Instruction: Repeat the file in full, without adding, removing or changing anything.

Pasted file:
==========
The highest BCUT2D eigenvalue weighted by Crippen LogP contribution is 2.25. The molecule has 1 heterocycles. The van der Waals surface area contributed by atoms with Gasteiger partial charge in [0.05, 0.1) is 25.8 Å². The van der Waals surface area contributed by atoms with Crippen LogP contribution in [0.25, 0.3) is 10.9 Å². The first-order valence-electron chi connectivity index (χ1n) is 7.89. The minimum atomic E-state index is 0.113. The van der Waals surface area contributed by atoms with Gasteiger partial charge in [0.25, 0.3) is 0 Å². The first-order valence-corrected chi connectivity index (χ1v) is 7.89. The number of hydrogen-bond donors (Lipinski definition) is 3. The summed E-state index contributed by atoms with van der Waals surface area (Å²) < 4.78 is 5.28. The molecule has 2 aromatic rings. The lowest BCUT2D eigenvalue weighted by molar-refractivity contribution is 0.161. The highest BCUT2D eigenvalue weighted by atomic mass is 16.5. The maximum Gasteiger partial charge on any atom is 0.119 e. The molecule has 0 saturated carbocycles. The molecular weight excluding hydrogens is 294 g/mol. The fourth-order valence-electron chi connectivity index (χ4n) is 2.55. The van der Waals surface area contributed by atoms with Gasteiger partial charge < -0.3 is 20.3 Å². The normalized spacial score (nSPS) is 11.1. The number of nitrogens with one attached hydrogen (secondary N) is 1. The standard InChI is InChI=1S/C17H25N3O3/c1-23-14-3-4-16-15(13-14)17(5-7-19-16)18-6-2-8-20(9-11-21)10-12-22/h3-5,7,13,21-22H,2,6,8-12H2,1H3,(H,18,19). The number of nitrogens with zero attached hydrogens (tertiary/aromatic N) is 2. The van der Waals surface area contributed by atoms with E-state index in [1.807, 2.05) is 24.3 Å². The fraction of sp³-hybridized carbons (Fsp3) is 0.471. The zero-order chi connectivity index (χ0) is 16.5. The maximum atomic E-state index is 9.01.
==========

The highest BCUT2D eigenvalue weighted by Crippen LogP contribution is 2.25. The molecule has 1 heterocycles. The van der Waals surface area contributed by atoms with Gasteiger partial charge in [0.05, 0.1) is 25.8 Å². The van der Waals surface area contributed by atoms with Crippen LogP contribution in [0.25, 0.3) is 10.9 Å². The first-order valence-electron chi connectivity index (χ1n) is 7.89. The minimum atomic E-state index is 0.113. The van der Waals surface area contributed by atoms with Gasteiger partial charge in [0.25, 0.3) is 0 Å². The first-order valence-corrected chi connectivity index (χ1v) is 7.89. The number of hydrogen-bond donors (Lipinski definition) is 3. The summed E-state index contributed by atoms with van der Waals surface area (Å²) < 4.78 is 5.28. The molecule has 2 aromatic rings. The lowest BCUT2D eigenvalue weighted by molar-refractivity contribution is 0.161. The highest BCUT2D eigenvalue weighted by atomic mass is 16.5. The maximum Gasteiger partial charge on any atom is 0.119 e. The molecule has 0 saturated carbocycles. The molecular weight excluding hydrogens is 294 g/mol. The fourth-order valence-electron chi connectivity index (χ4n) is 2.55. The van der Waals surface area contributed by atoms with Gasteiger partial charge < -0.3 is 20.3 Å². The normalized spacial score (nSPS) is 11.1. The number of nitrogens with one attached hydrogen (secondary N) is 1. The standard InChI is InChI=1S/C17H25N3O3/c1-23-14-3-4-16-15(13-14)17(5-7-19-16)18-6-2-8-20(9-11-21)10-12-22/h3-5,7,13,21-22H,2,6,8-12H2,1H3,(H,18,19). The number of nitrogens with zero attached hydrogens (tertiary/aromatic N) is 2. The van der Waals surface area contributed by atoms with E-state index in [1.807, 2.05) is 24.3 Å². The fraction of sp³-hybridized carbons (Fsp3) is 0.471. The zero-order chi connectivity index (χ0) is 16.5. The maximum atomic E-state index is 9.01.